For single column cases for *ΔSW* and *ΔLW* are given on Table 2, has been derived from single column model, following Krishnamurti (1986). Two different cases: one with surface temperature 30°C and the other with 39°C are given for sake of comparison. The observed short and long wave flux in the atmosphere as given by equation (13) under different cloud conditions are recorded on Table 2.

For *ΔSW* radiative short wave absorbed in the atmosphere Schmetz (1993) introduced the following:

where *S _{abs}* is the fractional solar absorption,

*S*is the solar constant and

_{0}*6*is the solar zenith angle

*S*

_{abs}= .One can see from Table 2 the effect of surface temperature variation on heat absorbed and emitted through *ΔSW* and *ΔLW.* It is quite remarkable that the flux increases with cloud cover. These values are on average for different cloud conditions for different locations in mid latitude regions are: *∂SW/∂A _{c} = 64Wm^{2}* and

*∂LW/∂A*

_{c}= 143Wm^{2}.Let us propose the basic sensitivity characteristics of the climate model this parameter will be defined:

This parameter is different from Budyko's (1974) which define as *ΔQ/Q _{sp}* where

*Q*is the planetary incoming solar radiation. When the heat inflow decreases from some initial value considerably larger than the solar constant ice-free conditions are first observed (ɸ = 90°). The behavior of the ratio via latitude shows an increase in latitude when

_{sp}*decreases (and vice versa) which may represent unstable glaciation regimes that convert into regimes of full glaciation or none with small heat income fluctuations. This sensitivity parameter has a critical value with clear conditions of value 0.4 and it is doubled approximately with overcast condition. By parameter given in (15) where*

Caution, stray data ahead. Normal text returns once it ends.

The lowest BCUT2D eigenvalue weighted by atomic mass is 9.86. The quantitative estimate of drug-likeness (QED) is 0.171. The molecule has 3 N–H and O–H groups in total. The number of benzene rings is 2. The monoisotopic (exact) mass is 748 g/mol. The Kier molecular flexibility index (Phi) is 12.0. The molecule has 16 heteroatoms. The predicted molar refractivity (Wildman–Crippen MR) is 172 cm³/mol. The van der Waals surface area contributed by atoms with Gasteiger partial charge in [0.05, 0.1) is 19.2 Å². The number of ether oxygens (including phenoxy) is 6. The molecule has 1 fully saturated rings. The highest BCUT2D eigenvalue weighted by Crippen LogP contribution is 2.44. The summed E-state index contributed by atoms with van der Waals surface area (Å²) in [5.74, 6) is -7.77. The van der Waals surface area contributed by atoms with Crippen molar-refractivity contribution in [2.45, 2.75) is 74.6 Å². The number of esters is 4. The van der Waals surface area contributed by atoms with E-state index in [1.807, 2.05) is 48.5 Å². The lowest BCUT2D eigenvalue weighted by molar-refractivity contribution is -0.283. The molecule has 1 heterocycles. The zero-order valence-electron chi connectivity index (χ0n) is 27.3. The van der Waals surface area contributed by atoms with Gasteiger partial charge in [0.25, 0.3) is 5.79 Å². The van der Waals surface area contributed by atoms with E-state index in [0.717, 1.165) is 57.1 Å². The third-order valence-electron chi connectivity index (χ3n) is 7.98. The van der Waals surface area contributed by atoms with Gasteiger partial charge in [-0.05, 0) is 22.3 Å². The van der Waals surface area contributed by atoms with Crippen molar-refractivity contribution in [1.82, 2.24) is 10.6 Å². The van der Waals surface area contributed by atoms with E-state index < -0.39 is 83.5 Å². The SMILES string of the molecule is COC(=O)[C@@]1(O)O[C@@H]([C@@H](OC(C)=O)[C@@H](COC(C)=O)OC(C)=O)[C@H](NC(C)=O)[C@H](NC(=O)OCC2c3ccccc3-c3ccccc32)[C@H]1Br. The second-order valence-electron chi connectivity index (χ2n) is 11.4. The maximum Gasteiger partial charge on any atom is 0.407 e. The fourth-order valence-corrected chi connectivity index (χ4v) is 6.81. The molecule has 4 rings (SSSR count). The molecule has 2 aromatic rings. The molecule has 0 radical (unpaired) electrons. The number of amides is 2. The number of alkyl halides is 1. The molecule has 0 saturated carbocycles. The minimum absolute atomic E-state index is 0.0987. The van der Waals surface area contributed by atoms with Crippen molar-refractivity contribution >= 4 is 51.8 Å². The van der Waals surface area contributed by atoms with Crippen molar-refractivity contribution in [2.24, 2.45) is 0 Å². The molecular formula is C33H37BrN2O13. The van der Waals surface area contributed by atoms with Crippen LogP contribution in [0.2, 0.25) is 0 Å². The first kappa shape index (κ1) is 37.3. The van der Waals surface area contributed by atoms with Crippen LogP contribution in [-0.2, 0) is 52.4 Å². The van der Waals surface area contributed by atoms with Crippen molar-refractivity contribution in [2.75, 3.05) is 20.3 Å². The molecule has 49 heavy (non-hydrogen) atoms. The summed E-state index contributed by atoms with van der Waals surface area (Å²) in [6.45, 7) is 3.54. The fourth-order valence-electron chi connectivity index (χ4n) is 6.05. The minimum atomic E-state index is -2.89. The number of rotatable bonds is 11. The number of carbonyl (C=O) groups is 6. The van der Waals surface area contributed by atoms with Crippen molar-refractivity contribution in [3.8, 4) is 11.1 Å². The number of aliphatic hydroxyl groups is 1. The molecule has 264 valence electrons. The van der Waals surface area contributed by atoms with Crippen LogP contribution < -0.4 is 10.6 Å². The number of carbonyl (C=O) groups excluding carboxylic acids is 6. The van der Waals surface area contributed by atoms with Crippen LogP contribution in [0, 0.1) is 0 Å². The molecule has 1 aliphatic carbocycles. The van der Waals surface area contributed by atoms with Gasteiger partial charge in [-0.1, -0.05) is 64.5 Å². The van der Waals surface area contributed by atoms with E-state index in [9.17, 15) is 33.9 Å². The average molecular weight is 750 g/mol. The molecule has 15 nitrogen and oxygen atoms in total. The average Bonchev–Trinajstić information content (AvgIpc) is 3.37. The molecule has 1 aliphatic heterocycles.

*SW*and

_{TOA}*SW*variables rather than defined sensitivity ratio by Budyko.

_{BOA}

*4.2. The Earth's radiation budget sensitivity to cloud variation*

One can study correlation between fluctuations in cloud amount and Earth radiation budget to estimate the effect of cloudiness redistribution on the net radiation at the top of the atmosphere.

By differentiating equation (2) with respect to *α*

where *S* is the incident solar flux at the top of the atmosphere, which is a 7a periodic function due to eccentricity of the Earth's orbit, tends to zero. Then:

The change of the net flux at top of the atmosphere is given with cloud cover *A _{c}* and planetary albedo

*a*on Table 3, which it has also been derived from the single column model.

From Table 3 one can see that the changes of *dN _{TOA}/dα* could be approximated as very small, while changes with respect to cloud are more significant. Therefore, approximately

where *k,* the constant of integration, can be calculated from initial conditions Karner (1993).

Budyko (1969, 1974) used an expression of the form

where *A, B, C,* and *D* are constants of small seasonal variability.

Substituting cloud cover fraction by planetary albedo as:

Introducing *A _{c}* in equation (18) then:

where* *

Therefore under a balanced budget of net flux at the top of the atmosphere *N _{TOA}* with variable planetary albedo, the net longwave radiation can be estimated. The remarkable difference between equation (19) and the measured

*L*could indicate a deviation of

_{TOA}*about zero. This equation is identical to the same parameterization presented in Section 2 for net longwave radiation at surface*

*L*.

_{BOA}Also scatter diagrams of net longwave radiation at the top of the atmosphere* L _{TOA} *versus planetary albedo for the sub-regions and global area under study for January and August (1984) is shown in Figures (4 and 5) respectively. The solid lines in each of the global areas and sub-regions represent a linear fit to the data points. The net longwave radiation at the top of the atmosphere estimated by the formula of Blanchet (1990) due to the absence of a measured value and the planetary albedo observed data. His formula for net longwave radiation at the top of the atmosphere can be written as: